WASHINGTON — The grassroots tea party movement is eager to pressure lawmakers in the new 112th Congress to adopt its conservative views, but the Democratic-controlled Senate is poised to stop them.
The tea party movement animated November's elections and helped give Republicans their biggest majority in the House of Representatives since the first Truman administration in the late 1940s. About 50 Republicans were elected to the House with the backing of tea party groups.
Still, they are but a subgroup of the 242 House Republicans who'll be sworn in Wednesday, including 85 freshmen. They'll all be led by Ohio's John Boehner, who's to be sworn in as House speaker shortly after noon.
Boehner's taking care to show his respect for the tea party. The House will vote Wednesday on new rules that require new legislation to include a statement explaining how it conforms to the Constitution's intent — a cherished tea party principle.
The rules are also expected to require that any new mandatory spending be offset by cuts in other spending. In a new wrinkle, tax increases would not be permitted to offset any spending increases.
And later in the week, the House is to begin considering repeal of the 2010 sweeping health care law — a landmark Democratic achievement — and a vote is expected on Jan. 12.
Tea party loyalists are pleased with this burst of conservative initiatives and plan to keep the pressure on Congress. Followers are being urged to visit the Capitol this week and to stop by lawmakers' offices. On Jan. 14, they plan rallies around the country at local congressional offices.
"The message is that we're watching, and we want you to vote based on our core values," said Mark Meckler, a co-founder of the Tea Party Patriots.
Will the tea-party driven GOP be able to change the way Washington works?
Democrats and some independent analysts urge patience, arguing that to get anything done, Boehner and other House leaders will have to find common ground with the Democratic-led Senate and President Barack Obama, inevitably diluting the tea party's clout.
"Things change when you have to govern," said Rep. Henry Cuellar, D-Texas.
The tea party express will run into obstacles in the Senate, in which Democrats will have a 53 to 47 majority. Senate Democratic leaders insist in particular that the health care repeal will go nowhere.
"We urge you to consider the unintended consequences that the law's repeal would have on a number of popular consumer protections that help middle class Americans," the top five Senate Democrats wrote Boehner in a letter Monday.
As an example, they noted that repeal would eliminate some prescription drug help for seniors. The 2010 health care law helps seniors close a coverage gap in Medicare prescription drug benefits, known as the "donut hole."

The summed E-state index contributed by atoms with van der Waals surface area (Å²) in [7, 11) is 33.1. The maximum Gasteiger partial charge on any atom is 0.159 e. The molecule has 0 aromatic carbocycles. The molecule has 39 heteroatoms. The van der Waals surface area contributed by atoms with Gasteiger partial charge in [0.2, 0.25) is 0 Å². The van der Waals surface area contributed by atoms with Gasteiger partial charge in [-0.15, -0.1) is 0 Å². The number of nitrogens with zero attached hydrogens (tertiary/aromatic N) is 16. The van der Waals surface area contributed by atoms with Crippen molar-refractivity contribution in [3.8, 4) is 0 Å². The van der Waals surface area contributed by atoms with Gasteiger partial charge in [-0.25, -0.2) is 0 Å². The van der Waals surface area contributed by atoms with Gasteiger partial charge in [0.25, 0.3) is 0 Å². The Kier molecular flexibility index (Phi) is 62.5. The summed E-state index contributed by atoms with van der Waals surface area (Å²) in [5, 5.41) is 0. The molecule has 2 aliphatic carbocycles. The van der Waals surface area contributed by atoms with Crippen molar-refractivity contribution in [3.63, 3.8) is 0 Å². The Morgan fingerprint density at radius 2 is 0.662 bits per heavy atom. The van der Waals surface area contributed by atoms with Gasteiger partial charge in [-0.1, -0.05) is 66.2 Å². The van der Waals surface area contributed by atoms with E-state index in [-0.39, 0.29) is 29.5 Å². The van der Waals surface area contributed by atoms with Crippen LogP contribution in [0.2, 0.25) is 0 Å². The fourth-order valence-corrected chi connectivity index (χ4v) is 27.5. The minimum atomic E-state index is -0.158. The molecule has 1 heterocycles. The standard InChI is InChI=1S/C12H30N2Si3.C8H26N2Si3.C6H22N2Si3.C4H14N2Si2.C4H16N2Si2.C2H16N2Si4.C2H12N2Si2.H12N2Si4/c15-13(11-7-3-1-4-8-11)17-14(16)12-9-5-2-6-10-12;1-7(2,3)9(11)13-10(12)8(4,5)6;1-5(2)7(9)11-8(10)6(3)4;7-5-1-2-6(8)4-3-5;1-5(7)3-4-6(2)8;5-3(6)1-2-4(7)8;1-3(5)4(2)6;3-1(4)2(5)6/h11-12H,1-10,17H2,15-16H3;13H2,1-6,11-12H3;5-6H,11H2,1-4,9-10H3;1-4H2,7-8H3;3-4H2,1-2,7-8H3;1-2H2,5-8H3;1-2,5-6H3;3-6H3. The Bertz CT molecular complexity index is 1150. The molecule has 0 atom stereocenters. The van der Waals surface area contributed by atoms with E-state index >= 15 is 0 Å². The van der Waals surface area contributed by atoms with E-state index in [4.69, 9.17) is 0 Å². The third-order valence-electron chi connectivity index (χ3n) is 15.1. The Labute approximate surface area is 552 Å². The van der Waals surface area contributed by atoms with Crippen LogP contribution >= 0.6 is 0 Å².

"Taking this benefit away from seniors would be irresponsible and reckless at a time when it is becoming harder and harder for seniors to afford a healthy retirement," the Democrats said.
Both parties see political opportunity from the fight to repeal health care, a battle expected to play out over months.
Another big test in this emerging power struggle is likely to come quickly. The government is expected to hit the current debt limit of $14.3 trillion early this year, and government funding for the current fiscal year expires on March 4.
Unless Congress acts to lift the debt limit and also to provide new funding, Washington could run out of money, which would force the government to shut down, as in 1995. How far will the House Republicans push to hold the line on spending? Will they let the government shut down?
The tea party folks are watching.
"These guys need to get serious," Meckler said. "We are in serious trouble" from federal over-spending, deficits and debt, she said.
Most lawmakers, though, won't threaten a shutdown. The 1995-96 debt ceiling stalemate closed much of the government for 26 days. That triggered a political backlash against the Republicans then in charge of Congress and helped Democrat Bill Clinton cruise to re-election in 1996.
"There are some tea party members who would welcome a government shutdown, but most wouldn't," said Larry Sabato, director of the Center for Politics at the University of Virginia.
House Republican leaders say they want to cut $100 billion from the budget this year. That sounds like a lot, but it's not really much in a $3.8 trillion budget; if successful, the cut would reduce federal spending to $3.7 trillion.
Moreover, other than a planned Thursday vote to cut the House's own operating budget, which would save an estimated $35 million the first year, the GOP has produced few specifics about what would be cut.
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